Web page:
The Moche (also known as the Mochicas) flourished on Peru’s North Coast from 200 - 850 AD, centuries before the rise of the Incas. Over the course of some six centuries, the Moche built thriving regional centers from the Nepeña River Valley in the south to perhaps as far north as the Piura River, near the modern border with Ecuador, developing coastal deserts into rich farmlands and drawing upon the abundant maritime resources of the Pacific Ocean’s Humboldt Current. Although the Moche never formed a single centralized political entity, they shared unifying cultural traits such as religious practices (Donnan, 2010).

This object was said to have been found at the burial site of Loma Negra, which was one of the most northern outposts of Moche culture. Loma Negra works in metal share similar iconography with ceramics and metalwork found at Moche sites father to the south, such as Ucupe (Bourget, 2014). The precise relationship between the Loma Negra and the Moche “heartland” remains a subject of debate, however (Kaulicke, 2006).

References and Further Reading
Bennett, Wendell C., and Junius B. Bird. Andean Culture History. New York: American Museum of Natural History, 1949.

Bourget, Steve. Les rois mochica: Divinité et pouvoir dans le Pérou ancient. Paris: Somogy éditions d'art; Geneva: MEG, Musée d'ethnographie de Genève, 2014.

Castillo, Luis Jaime. “Masters of the Universe: Moche Artists and Their Patrons.” In Golden Kingdoms: Luxury Arts in the Ancient Americas, edited by Joanne Pillsbury, Timothy Potts, and Kim N. Richter. Los Angeles: J. Paul Getty Museum, 2017, pp. 24-31.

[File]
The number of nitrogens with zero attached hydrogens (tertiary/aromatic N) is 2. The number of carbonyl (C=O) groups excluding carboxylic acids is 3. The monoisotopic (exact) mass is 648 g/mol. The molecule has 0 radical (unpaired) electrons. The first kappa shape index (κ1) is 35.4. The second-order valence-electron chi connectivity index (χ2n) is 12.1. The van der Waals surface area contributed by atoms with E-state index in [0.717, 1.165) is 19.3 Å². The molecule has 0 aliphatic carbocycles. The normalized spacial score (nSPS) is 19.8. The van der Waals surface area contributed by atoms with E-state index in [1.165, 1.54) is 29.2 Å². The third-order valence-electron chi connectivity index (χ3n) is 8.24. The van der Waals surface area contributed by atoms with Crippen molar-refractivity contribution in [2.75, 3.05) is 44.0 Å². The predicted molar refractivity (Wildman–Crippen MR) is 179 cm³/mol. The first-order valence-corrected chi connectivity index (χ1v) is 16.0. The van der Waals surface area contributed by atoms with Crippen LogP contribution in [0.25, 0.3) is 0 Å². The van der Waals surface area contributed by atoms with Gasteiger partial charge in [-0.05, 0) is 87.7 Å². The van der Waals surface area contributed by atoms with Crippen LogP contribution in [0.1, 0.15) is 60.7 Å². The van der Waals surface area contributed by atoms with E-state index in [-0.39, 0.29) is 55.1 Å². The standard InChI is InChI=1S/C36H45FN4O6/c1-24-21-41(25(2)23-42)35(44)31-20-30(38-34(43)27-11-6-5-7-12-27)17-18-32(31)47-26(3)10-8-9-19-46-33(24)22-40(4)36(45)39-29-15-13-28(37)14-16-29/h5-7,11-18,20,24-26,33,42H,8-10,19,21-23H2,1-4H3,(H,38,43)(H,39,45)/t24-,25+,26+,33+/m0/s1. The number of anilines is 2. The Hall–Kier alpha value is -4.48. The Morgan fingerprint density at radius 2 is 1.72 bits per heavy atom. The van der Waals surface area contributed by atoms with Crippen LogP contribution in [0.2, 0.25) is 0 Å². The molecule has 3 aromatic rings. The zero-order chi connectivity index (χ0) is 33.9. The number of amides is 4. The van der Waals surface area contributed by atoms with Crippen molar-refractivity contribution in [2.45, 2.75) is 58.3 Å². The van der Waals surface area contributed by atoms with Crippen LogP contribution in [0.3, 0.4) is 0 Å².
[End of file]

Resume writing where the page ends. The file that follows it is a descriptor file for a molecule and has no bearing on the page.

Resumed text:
Disselhoff, Hans-Dietrich. "Metallschmuck aus der Loma Negra, Vicus (Nord-Peru)." Antike Welt vol. 3 (1972), pp. 43–53.

Donnan, Christopher B., and Donna McClelland. Moche Fineline Painting. Los Angeles: University of California, Los Angeles; Fowler Museum of Cultural History, 1999. Donnan, Christopher B. “Moche State Religion.” In New Perspectives on Moche Political Organization, edited by Jeffrey Quilter and Luis Jaime Castillo. Washington D.C.: Dumbarton Oaks Research Library and Collection, 2010, pp. 47-69.

Jones, Julie. "Mochica Works of Art in Metal: A Review." In Pre-Columbian Metallurgy of South America, edited by Elizabeth P. Benson. Washington, DC: Dumbarton Oaks Research Library and Collection, 1979, pp. 53-104.

Jones, Julie, and Heidi King. "Gold of the Americas." The Bulletin of the Metropolitan Museum of Art vol. 59, no. 4 (Spring 2002).

Kaulicke, Peter. “The Vicús-Mochica Relationship.” In Andean Archaeology III, edited by William H. Isbell and Helene H. Silverman. Boston, MA: Springer, 2006, pp. 85-111.

Lechtman, Heather, Antonieta Erling, and Edward J. Barry Jr. "New Perspectives on Moche Metallurgy: Techniques of Gilding Copper at Loma Negra, Northern Peru." American Antiquity vol. 47 (1982), pp. 3-30.

Schorsch, Deborah. "Silver-and-Gold Moche Artifacts from Loma Negra, Peru." Metropolitan Museum Journal vol. 33 (1998), p. 113, fig. 7, 8.

Shield with crab and fish figures, Moche artist(s), Gilded copper, Moche